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UK manufacturing output grew at the fastest pace for nearly four years in April, according to official figures.
Manufacturing output grew by 2.3% in April, the Office for National Statistics (ONS) said, the biggest monthly rise since July 2012. The wider measure of industrial output increased by 2.0%, also the biggest rise since July 2012.
The Financial Times
Osamu Suzuki is stepping down as chief executive of Suzuki Motor after the company became embroiled in Japan’s fuel economy testing scandal. Following almost four decades running Suzuki Motor, Mr Suzuki, 86, conceded that a one-man band style of leadership was no longer fitting for a company that has grown to be Japan’s fourth-largest carmaker.
Mr Suzuki, who will retain his role of Suzuki chairman, apologised for failing to spot how the company had used fuel testing methods that were not compliant with Japanese rules since 2010.
Loopholes in the vehicle-testing regime across Europe may be leading to a surge in the number of polluting vehicles taking to British roads, the transport minister has admitted. Robert Goodwill warned of a “major weakness” in the vetting system, with each EU state applying different standards of approval for cars. In a letter to the European Commission, he said that the “wide variations” between countries undermined the testing process and potentially allowed cars with high emissions levels to be sold freely across the EU.
The Daily Telegraph
cut nitrogen oxide pollution, after previous Governments encouraged families and businesses to swap their petrol cars for low-carbon alternatives. Howard Cox, the founder of Fair Fuel UK, accused the Treasury of attempting to “fleece” hardworking people by charging them more and added that a scrappage scheme would cut emissions fairly. It follows remarks by Patrick McLoughlin, the Government’s Transport Secretary, suggesting George Osborne could look at increasing diesel taxes or cutting back on schemes that encourage people to buy diesel cars.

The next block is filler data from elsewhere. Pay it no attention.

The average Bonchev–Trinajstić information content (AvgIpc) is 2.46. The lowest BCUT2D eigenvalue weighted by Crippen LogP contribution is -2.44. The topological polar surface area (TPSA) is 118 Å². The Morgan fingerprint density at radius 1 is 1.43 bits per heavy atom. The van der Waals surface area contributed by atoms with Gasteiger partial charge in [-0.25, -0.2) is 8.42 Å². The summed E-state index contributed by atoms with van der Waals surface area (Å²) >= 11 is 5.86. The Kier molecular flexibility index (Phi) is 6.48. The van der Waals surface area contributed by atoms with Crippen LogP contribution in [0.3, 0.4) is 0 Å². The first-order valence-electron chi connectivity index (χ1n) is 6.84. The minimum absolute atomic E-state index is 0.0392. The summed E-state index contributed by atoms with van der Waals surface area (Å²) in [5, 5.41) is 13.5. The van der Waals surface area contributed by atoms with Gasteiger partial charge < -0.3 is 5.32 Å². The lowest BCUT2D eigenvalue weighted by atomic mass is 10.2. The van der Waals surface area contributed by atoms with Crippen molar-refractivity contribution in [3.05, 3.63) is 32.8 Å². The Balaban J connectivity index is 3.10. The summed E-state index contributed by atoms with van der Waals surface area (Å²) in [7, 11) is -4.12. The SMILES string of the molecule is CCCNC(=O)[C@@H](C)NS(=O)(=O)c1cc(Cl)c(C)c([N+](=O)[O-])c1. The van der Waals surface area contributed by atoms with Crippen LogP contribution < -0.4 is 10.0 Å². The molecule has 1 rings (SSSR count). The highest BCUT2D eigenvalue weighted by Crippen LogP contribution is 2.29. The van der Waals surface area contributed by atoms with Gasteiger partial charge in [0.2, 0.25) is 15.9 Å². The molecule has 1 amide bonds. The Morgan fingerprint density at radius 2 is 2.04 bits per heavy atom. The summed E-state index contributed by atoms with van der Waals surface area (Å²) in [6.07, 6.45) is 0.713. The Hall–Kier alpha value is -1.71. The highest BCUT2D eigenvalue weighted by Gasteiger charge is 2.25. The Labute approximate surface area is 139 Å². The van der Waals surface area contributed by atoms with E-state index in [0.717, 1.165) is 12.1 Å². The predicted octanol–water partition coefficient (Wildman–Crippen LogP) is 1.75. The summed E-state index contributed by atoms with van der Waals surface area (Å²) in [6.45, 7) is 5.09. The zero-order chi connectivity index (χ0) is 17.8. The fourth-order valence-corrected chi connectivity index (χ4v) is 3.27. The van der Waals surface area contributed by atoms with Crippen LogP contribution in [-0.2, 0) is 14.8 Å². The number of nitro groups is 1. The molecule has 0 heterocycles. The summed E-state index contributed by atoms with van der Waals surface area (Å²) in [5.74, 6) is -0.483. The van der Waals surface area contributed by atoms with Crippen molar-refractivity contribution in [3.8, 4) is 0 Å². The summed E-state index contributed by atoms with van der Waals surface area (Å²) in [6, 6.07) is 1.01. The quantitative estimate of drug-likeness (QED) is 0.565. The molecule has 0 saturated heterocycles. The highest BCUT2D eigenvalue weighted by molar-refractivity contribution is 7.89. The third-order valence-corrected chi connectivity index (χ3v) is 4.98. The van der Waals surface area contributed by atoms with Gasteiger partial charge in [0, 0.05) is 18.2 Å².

The Daily Mail
Men are being charged more for car servicing and repairs than women, research has found.
Contrary to popular belief that garages fleece women because of a lack of mechanical know-how, the complexity of modern cars means both sexes are now at an equal disadvantage – but women have the ‘charm’ to get the cheapest deals from mechanics. In a survey of 100 independent garages carried out by male and female mystery shoppers, average quotes for a minor service on a 2011 Ford Fiesta cost a man £106, compared to an average £94 for a woman – a difference of 13 per cent.